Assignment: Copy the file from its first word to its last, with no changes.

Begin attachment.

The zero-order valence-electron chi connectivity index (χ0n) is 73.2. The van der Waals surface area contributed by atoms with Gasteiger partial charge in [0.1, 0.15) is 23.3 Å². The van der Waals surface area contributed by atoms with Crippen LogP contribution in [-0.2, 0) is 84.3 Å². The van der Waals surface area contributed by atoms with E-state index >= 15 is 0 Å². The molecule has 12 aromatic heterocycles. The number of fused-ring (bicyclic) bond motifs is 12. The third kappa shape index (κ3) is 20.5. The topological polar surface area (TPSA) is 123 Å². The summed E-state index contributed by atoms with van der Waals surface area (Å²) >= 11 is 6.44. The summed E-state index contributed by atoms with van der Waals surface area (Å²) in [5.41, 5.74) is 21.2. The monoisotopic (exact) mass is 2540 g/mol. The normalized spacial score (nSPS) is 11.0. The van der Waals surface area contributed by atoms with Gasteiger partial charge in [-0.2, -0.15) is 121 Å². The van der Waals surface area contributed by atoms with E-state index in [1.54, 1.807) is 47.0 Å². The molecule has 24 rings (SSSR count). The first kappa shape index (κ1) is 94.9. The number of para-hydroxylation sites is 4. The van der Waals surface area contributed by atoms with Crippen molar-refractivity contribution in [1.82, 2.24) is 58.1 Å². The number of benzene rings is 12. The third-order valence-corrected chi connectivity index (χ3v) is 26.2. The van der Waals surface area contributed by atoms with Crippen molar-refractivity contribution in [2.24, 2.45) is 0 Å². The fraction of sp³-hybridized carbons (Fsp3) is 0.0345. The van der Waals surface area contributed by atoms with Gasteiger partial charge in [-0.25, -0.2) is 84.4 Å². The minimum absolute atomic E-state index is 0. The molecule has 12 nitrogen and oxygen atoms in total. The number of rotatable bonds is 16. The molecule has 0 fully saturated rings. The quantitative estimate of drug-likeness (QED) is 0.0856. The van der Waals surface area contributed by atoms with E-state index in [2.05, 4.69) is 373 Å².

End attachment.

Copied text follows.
The zero-order valence-electron chi connectivity index (χ0n) is 73.2. The van der Waals surface area contributed by atoms with Gasteiger partial charge in [0.1, 0.15) is 23.3 Å². The van der Waals surface area contributed by atoms with Crippen LogP contribution in [-0.2, 0) is 84.3 Å². The van der Waals surface area contributed by atoms with E-state index >= 15 is 0 Å². The molecule has 12 aromatic heterocycles. The number of fused-ring (bicyclic) bond motifs is 12. The third kappa shape index (κ3) is 20.5. The topological polar surface area (TPSA) is 123 Å². The summed E-state index contributed by atoms with van der Waals surface area (Å²) >= 11 is 6.44. The summed E-state index contributed by atoms with van der Waals surface area (Å²) in [5.41, 5.74) is 21.2. The monoisotopic (exact) mass is 2540 g/mol. The normalized spacial score (nSPS) is 11.0. The van der Waals surface area contributed by atoms with Gasteiger partial charge in [-0.2, -0.15) is 121 Å². The van der Waals surface area contributed by atoms with E-state index in [1.54, 1.807) is 47.0 Å². The molecule has 24 rings (SSSR count). The first kappa shape index (κ1) is 94.9. The number of para-hydroxylation sites is 4. The van der Waals surface area contributed by atoms with Crippen molar-refractivity contribution in [1.82, 2.24) is 58.1 Å². The number of benzene rings is 12. The third-order valence-corrected chi connectivity index (χ3v) is 26.2. The van der Waals surface area contributed by atoms with Crippen molar-refractivity contribution in [2.24, 2.45) is 0 Å². The fraction of sp³-hybridized carbons (Fsp3) is 0.0345. The van der Waals surface area contributed by atoms with Gasteiger partial charge in [-0.25, -0.2) is 84.4 Å². The minimum absolute atomic E-state index is 0. The molecule has 12 nitrogen and oxygen atoms in total. The number of rotatable bonds is 16. The molecule has 0 fully saturated rings. The quantitative estimate of drug-likeness (QED) is 0.0856. The van der Waals surface area contributed by atoms with E-state index in [2.05, 4.69) is 373 Å².